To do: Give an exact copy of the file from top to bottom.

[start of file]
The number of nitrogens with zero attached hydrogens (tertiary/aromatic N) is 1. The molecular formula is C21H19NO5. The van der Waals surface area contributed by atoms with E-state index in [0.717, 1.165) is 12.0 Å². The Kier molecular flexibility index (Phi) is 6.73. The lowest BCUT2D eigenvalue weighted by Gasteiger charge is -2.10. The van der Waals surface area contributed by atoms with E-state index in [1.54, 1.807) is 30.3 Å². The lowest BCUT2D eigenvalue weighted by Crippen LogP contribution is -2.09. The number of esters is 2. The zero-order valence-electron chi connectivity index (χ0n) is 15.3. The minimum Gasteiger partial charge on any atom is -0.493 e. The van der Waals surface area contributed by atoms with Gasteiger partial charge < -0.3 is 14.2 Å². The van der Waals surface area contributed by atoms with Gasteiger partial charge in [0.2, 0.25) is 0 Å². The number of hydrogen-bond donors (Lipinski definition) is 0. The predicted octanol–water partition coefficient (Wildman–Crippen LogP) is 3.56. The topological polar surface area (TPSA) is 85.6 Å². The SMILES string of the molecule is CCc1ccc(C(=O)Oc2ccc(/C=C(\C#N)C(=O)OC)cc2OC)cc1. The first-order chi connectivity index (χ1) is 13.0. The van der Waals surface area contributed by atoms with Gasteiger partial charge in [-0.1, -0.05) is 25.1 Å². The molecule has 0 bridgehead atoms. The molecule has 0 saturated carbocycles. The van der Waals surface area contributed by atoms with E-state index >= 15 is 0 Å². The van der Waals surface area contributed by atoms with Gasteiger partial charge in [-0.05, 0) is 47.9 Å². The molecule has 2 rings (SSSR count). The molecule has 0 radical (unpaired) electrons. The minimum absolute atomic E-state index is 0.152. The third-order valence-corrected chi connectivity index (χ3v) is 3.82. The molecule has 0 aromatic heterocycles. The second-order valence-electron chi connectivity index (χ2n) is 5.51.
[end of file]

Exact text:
The number of nitrogens with zero attached hydrogens (tertiary/aromatic N) is 1. The molecular formula is C21H19NO5. The van der Waals surface area contributed by atoms with E-state index in [0.717, 1.165) is 12.0 Å². The Kier molecular flexibility index (Phi) is 6.73. The lowest BCUT2D eigenvalue weighted by Gasteiger charge is -2.10. The van der Waals surface area contributed by atoms with E-state index in [1.54, 1.807) is 30.3 Å². The lowest BCUT2D eigenvalue weighted by Crippen LogP contribution is -2.09. The number of esters is 2. The zero-order valence-electron chi connectivity index (χ0n) is 15.3. The minimum Gasteiger partial charge on any atom is -0.493 e. The van der Waals surface area contributed by atoms with Gasteiger partial charge < -0.3 is 14.2 Å². The van der Waals surface area contributed by atoms with Gasteiger partial charge in [0.2, 0.25) is 0 Å². The number of hydrogen-bond donors (Lipinski definition) is 0. The predicted octanol–water partition coefficient (Wildman–Crippen LogP) is 3.56. The topological polar surface area (TPSA) is 85.6 Å². The SMILES string of the molecule is CCc1ccc(C(=O)Oc2ccc(/C=C(\C#N)C(=O)OC)cc2OC)cc1. The first-order chi connectivity index (χ1) is 13.0. The van der Waals surface area contributed by atoms with Gasteiger partial charge in [-0.1, -0.05) is 25.1 Å². The molecule has 0 bridgehead atoms. The molecule has 0 saturated carbocycles. The van der Waals surface area contributed by atoms with E-state index >= 15 is 0 Å². The van der Waals surface area contributed by atoms with Gasteiger partial charge in [-0.05, 0) is 47.9 Å². The molecule has 2 rings (SSSR count). The molecule has 0 radical (unpaired) electrons. The minimum absolute atomic E-state index is 0.152. The third-order valence-corrected chi connectivity index (χ3v) is 3.82. The molecule has 0 aromatic heterocycles. The second-order valence-electron chi connectivity index (χ2n) is 5.51.